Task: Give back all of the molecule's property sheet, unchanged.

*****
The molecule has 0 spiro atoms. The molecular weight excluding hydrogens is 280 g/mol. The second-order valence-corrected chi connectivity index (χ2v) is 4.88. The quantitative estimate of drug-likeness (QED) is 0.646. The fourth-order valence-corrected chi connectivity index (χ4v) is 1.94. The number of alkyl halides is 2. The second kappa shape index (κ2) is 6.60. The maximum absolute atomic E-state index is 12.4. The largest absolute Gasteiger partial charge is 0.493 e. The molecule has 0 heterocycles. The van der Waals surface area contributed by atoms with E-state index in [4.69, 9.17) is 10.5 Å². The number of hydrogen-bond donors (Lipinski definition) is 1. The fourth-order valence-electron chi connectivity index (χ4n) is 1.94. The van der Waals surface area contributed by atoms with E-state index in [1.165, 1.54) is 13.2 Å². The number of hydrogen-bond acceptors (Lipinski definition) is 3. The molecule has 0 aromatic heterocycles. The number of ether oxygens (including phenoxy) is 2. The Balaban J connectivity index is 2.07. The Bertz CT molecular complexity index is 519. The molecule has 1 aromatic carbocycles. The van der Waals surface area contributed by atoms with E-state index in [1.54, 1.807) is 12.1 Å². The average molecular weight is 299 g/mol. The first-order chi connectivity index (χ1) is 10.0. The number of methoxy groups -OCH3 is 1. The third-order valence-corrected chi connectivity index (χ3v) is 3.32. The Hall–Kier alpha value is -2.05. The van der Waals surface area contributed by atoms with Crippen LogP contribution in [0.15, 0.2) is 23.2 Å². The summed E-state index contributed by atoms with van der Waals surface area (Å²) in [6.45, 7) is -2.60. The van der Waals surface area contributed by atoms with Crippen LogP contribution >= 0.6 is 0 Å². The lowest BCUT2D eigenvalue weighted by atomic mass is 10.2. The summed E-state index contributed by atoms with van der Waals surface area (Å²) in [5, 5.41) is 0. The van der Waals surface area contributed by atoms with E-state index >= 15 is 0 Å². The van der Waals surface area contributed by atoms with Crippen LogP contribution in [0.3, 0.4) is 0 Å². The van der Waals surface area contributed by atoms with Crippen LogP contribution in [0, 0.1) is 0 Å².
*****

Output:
The molecule has 0 spiro atoms. The molecular weight excluding hydrogens is 280 g/mol. The second-order valence-corrected chi connectivity index (χ2v) is 4.88. The quantitative estimate of drug-likeness (QED) is 0.646. The fourth-order valence-corrected chi connectivity index (χ4v) is 1.94. The number of alkyl halides is 2. The second kappa shape index (κ2) is 6.60. The maximum absolute atomic E-state index is 12.4. The largest absolute Gasteiger partial charge is 0.493 e. The molecule has 0 heterocycles. The van der Waals surface area contributed by atoms with E-state index in [4.69, 9.17) is 10.5 Å². The number of hydrogen-bond donors (Lipinski definition) is 1. The fourth-order valence-electron chi connectivity index (χ4n) is 1.94. The van der Waals surface area contributed by atoms with E-state index in [1.165, 1.54) is 13.2 Å². The number of hydrogen-bond acceptors (Lipinski definition) is 3. The molecule has 0 aromatic heterocycles. The number of ether oxygens (including phenoxy) is 2. The Balaban J connectivity index is 2.07. The Bertz CT molecular complexity index is 519. The molecule has 1 aromatic carbocycles. The van der Waals surface area contributed by atoms with E-state index in [1.54, 1.807) is 12.1 Å². The average molecular weight is 299 g/mol. The first-order chi connectivity index (χ1) is 10.0. The number of methoxy groups -OCH3 is 1. The third-order valence-corrected chi connectivity index (χ3v) is 3.32. The Hall–Kier alpha value is -2.05. The van der Waals surface area contributed by atoms with Crippen LogP contribution in [0.15, 0.2) is 23.2 Å². The summed E-state index contributed by atoms with van der Waals surface area (Å²) in [6.45, 7) is -2.60. The van der Waals surface area contributed by atoms with Crippen LogP contribution >= 0.6 is 0 Å². The lowest BCUT2D eigenvalue weighted by atomic mass is 10.2. The summed E-state index contributed by atoms with van der Waals surface area (Å²) in [5, 5.41) is 0. The van der Waals surface area contributed by atoms with E-state index >= 15 is 0 Å². The van der Waals surface area contributed by atoms with Crippen LogP contribution in [0.3, 0.4) is 0 Å². The van der Waals surface area contributed by atoms with Crippen LogP contribution in [0, 0.1) is 0 Å².